Friday, December 1, 2023

AMLO says Mexico to receive US financing for 4 wind power farms

President López Obrador announced Wednesday that he expects the United States to finance the construction of four wind power plants in the Isthmus of Tehuantepec.

The plants are part of AMLO’s plan to build 10 industrial parks across the isthmus – the narrow section of southern Mexico between Oaxaca and Veracruz – linked by a renovated railroad project connecting the Pacific and Gulf coasts.

Railroad Isthmus of Tehuantepec
Renovation work on the rail line in 2020. (Gob MX)

“There is a commitment, if the conditions are met, that four of the 10 parks are used for the generation of electricity by wind,” AMLO said. “It is an agreement with the U.S. government to contribute to facing the problem of climate change.”

He explained that U.S. banks or the U.S. government would finance the project through interest-free loans, and that companies from both countries will take part in the construction. The finished plants would be run by Mexico’s state-owned Federal Electricity Commission (CFE).

AMLO said he expected U.S. climate envoy John Kerry to visit the area in March to launch the project, accompanied by U.S. legislators and the U.S. ambassador to Mexico, Ken Salazar.

The wind energy industry has previously accused AMLO’s government of causing stagnation in Mexico’s wind power sector through regulation that favors state-owned companies over private clean energy producers.

Mexico’s wind power capacity grew by only 2.2% in 2022, compared with 7.1% in 2021 and 24.7% on average over the last 12 years. Meanwhile, the CFE’s use of coal for electricity generation increased last year by 55%.

Marcelo Ebrard and John Kerry
Foreign Affairs Minister Marcelo Ebrard speaks with US climate envoy John Kerry at the COP 27 summit last November. (Marcelo Ebrard Twitter)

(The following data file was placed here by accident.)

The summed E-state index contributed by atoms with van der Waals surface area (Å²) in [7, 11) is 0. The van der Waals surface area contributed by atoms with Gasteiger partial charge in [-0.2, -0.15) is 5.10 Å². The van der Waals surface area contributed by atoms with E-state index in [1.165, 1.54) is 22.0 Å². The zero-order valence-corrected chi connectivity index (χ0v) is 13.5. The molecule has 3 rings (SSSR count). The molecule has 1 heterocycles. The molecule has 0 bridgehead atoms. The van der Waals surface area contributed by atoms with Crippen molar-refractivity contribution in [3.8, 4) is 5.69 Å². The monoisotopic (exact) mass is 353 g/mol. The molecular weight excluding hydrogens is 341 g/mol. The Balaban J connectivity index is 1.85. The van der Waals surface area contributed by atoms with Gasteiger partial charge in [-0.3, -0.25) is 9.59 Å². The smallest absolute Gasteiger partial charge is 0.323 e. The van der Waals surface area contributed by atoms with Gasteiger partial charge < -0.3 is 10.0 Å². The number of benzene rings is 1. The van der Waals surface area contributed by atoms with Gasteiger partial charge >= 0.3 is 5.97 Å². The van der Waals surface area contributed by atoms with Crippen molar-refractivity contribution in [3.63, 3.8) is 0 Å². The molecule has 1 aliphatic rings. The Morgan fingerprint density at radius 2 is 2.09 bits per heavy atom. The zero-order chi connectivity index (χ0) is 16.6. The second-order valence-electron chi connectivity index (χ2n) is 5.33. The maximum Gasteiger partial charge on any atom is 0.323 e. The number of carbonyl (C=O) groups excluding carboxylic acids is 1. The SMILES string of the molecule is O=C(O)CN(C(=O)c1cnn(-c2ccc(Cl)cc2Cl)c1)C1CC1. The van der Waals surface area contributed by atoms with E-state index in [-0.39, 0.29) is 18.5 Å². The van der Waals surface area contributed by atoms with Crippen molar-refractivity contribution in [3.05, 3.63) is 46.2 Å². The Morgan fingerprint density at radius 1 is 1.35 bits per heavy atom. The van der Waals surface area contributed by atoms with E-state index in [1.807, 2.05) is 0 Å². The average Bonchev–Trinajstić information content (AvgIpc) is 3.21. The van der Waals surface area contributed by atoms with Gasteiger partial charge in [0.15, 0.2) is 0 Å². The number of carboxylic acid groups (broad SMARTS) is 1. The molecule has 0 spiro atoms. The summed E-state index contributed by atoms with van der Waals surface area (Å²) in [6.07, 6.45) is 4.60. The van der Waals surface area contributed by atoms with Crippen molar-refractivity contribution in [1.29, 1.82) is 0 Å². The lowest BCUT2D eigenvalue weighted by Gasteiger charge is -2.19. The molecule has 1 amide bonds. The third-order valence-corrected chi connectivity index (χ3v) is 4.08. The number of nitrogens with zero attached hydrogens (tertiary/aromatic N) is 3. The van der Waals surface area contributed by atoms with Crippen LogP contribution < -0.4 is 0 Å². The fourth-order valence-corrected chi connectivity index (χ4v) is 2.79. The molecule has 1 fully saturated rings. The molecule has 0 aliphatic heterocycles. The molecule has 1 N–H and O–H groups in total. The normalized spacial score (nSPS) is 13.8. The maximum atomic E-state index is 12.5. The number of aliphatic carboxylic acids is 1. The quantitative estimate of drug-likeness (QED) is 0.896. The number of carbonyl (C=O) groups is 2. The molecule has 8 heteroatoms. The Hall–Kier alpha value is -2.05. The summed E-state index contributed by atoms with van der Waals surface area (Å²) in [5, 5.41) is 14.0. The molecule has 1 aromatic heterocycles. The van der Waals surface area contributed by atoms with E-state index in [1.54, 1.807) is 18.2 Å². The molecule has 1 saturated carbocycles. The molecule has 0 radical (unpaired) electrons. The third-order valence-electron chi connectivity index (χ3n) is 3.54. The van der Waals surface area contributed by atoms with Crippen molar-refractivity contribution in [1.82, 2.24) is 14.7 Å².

AMLO’s nationalistic energy policies have caused trade tensions with the U.S. and Canada, as well as casting doubts on his pledge to double the country’s renewable energy capacity by 2030.

Energy policy was a key topic at the North American Leaders Summit, held in Mexico City last month. At the summit, the leaders of Mexico, the U.S. and Canada pledged to take “rapid and coordinated measures to tackle the climate crisis” and to “accelerate the energy transition.”

These aims are already playing out in the northern border state of Sonora, where the U.S. is investing in the Sonora Clean Energy Plan. This seeks to boost solar power generation, lithium mining and electric vehicle manufacturing in Mexico’s northwest. The Puerto Peñasco solar power plant is expected to begin first phase operations in April.

During Wednesday’s press conference, AMLO continued to stoke rumors that U.S. electric carmaker Tesla is building a plant in Mexico, either in the state of Nuevo León or the state of Hidalgo. In December, the newspaper Milenio reported that Tesla would unveil its plans for a Nuevo León factory in January, but no official announcement has been made.

AMLO also stressed that the planned wind farms in the Isthmus of Tehuantepec would create jobs and development in Mexico’s poorer southern states.

“We are investing in the south and southeast, which was completely marginalized, and development is being balanced,” he said.

However, previous moves to build wind farms in the isthmus have met resistance from local residents. In particular, members of Oaxaca’s indigenous Zapotec community have opposed multinationals building wind farms on their communal lands, saying the companies failed to properly consult local people about the impact of the projects.

In November, an agrarian court in Tuxtepec, Oaxaca ruled in favor of the local Zapotec community against the company Mexican Wind Developments (Demex).

With reports from Associated Press and Milenio

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